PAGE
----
The Frye Art Museum’s substantial collection of works by artists of the Pacific Northwest reflects the Museum’s transformation from a personal selection of late-nineteenth and early-twentieth-century—predominantly European—oil paintings to a museum dedicated to creative practice in its myriad forms. Since opening in 1952 to the present day, the Museum has remained steadfast in exhibiting and collecting artworks by contemporary artists, especially those living and practicing in the city of Seattle and surrounding region.
Walser Sly Greathouse, executor of the Frye estate and founding director of the Museum, ensured Charles and Emma Frye's vision for a free, public art museum for the people of Seattle was brought to life. Beginning in 1952, Greathouse was the first of six directors who expanded the Museum’s collection, acquiring new works to enliven and contextualize the paintings bequeathed by the Fryes. Subsequent leaders sustained the Museum’s legacy within the evolving identity of the Pacific Northwest through the ongoing collection and exhibition of works by artists of the region—from Washington and Oregon up to Alaska. The Museum’s extensive holdings of Alaskan art were initially assembled by the Museum’s second director, Ida Kay Greathouse. Between 1969 and 1993, she acquired over 125 paintings and works on paper. Subsequent Frye directors Richard V. West, Midge Bowman, and Jo-Anne Birnie Danzker added 175 more works by artists associated with the northernmost state.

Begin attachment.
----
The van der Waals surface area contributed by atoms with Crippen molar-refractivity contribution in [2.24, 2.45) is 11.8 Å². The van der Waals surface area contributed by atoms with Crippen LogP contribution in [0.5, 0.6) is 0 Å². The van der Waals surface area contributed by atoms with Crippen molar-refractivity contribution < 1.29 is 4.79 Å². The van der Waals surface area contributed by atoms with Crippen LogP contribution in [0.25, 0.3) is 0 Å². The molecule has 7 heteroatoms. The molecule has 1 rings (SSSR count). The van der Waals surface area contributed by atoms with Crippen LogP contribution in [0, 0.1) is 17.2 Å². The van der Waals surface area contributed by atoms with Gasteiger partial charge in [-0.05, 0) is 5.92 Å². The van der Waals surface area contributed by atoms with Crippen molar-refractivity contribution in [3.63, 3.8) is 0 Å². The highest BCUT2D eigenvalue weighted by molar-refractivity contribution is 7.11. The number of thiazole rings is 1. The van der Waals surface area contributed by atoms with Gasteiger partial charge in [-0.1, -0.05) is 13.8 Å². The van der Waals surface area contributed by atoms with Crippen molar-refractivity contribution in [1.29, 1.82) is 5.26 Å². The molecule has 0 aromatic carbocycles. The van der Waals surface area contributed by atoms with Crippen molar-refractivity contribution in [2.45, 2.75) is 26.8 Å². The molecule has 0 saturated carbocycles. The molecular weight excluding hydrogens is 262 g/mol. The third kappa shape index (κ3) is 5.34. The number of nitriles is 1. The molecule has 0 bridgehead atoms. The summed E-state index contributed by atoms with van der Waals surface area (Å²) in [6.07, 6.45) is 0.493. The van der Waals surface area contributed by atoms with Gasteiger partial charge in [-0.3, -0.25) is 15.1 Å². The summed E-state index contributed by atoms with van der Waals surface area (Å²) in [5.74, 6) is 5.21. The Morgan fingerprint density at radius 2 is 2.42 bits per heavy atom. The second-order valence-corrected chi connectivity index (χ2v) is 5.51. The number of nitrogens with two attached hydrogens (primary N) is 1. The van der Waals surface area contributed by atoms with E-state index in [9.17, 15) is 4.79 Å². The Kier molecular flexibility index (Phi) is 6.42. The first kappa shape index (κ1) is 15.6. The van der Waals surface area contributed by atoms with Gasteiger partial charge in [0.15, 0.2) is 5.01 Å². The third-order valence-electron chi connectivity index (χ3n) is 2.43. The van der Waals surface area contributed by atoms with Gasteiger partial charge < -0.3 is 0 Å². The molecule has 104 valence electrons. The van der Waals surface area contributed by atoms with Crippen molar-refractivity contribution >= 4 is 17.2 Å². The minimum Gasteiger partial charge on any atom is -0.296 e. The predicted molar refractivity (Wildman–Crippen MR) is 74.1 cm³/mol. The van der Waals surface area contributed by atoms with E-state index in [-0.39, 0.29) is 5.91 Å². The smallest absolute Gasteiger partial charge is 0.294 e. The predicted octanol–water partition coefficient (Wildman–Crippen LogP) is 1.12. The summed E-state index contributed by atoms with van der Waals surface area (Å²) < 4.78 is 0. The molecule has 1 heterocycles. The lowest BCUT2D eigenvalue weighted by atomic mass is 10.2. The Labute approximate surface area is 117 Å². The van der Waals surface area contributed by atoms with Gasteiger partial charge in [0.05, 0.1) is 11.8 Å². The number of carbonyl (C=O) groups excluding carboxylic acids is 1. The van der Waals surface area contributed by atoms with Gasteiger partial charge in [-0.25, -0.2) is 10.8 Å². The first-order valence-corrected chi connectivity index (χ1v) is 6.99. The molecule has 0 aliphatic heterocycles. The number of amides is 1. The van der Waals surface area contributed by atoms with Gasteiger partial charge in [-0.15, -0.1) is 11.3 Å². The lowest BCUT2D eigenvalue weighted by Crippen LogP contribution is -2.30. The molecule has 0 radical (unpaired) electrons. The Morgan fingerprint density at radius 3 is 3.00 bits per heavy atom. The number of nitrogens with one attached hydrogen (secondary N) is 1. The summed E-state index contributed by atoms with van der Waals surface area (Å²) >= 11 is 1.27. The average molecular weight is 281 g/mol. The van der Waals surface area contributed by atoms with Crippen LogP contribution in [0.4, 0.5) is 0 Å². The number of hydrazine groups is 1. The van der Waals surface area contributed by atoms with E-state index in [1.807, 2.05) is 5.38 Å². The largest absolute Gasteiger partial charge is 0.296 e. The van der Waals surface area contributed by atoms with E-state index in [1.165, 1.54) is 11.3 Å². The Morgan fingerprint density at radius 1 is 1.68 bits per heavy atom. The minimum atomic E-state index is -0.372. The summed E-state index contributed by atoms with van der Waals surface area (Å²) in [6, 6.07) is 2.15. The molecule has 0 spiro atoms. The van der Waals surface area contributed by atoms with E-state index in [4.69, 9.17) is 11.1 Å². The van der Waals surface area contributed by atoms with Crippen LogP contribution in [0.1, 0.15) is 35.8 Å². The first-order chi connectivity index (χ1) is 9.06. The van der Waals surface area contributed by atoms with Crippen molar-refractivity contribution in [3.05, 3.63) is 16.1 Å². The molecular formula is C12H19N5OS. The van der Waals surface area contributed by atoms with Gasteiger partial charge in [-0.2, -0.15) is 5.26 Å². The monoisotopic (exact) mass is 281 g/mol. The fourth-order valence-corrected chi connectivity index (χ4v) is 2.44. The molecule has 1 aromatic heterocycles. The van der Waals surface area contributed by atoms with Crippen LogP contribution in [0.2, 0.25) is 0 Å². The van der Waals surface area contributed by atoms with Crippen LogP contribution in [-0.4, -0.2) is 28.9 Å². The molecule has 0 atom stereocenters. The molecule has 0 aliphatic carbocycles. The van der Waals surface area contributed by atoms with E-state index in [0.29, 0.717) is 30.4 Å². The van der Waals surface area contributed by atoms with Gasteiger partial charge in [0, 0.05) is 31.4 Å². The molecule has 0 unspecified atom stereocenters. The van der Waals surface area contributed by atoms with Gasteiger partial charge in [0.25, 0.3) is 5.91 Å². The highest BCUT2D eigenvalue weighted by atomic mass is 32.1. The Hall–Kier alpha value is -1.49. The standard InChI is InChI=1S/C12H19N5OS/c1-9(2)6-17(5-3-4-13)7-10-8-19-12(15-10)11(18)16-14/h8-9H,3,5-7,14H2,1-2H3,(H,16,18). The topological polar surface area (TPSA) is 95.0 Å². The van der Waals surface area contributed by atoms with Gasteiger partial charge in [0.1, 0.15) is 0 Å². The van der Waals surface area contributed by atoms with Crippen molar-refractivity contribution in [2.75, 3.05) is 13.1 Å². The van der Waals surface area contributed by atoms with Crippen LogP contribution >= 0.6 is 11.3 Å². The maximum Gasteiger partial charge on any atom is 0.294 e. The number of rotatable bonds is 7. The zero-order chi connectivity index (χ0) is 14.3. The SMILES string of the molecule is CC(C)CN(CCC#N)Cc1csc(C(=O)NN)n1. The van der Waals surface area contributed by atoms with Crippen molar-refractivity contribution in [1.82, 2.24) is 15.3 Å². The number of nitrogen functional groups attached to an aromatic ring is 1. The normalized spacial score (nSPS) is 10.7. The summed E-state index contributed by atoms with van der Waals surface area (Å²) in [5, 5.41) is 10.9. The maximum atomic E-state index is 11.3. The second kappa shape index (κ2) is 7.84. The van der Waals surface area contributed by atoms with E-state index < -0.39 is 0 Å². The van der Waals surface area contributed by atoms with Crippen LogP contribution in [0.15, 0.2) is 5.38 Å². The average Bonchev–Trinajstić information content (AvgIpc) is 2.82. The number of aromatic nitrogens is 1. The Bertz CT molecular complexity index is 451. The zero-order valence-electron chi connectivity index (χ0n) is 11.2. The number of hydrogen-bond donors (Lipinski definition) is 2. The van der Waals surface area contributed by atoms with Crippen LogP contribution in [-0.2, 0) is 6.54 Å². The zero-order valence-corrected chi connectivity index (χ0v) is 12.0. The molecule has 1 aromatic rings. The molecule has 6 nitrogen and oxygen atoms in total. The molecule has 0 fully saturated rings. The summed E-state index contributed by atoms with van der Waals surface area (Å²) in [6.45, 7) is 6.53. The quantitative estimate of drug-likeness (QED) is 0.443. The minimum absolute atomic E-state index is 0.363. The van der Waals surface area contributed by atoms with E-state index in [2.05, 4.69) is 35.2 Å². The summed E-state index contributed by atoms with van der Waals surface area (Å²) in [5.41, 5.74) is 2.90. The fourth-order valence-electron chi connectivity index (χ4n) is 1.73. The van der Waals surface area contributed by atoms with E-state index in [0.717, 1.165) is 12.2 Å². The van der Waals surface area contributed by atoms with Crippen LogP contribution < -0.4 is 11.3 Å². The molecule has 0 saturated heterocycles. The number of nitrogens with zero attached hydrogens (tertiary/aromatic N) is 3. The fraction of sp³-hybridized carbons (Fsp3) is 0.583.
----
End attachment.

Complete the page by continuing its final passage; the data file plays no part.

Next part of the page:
Highlights of the Pacific Northwest holdings range from twentieth-century Alaskan landscapes by artists such as Sydney Laurence and Eustace Paul Ziegler, to evocative works by contemporary artists and artist collectives across a broad range of mediums, including Juventino Aranda, the Black Constellation, Alison Bremner, Degenerate Art Ensemble, Ellen Lesperance, Jeffry Mitchell, Buster Simpson, and Ko Kirk Yamahira, among others.
Acrylic and silkscreen over charcoal underdrawing on canvas with cotton curtain and ribbons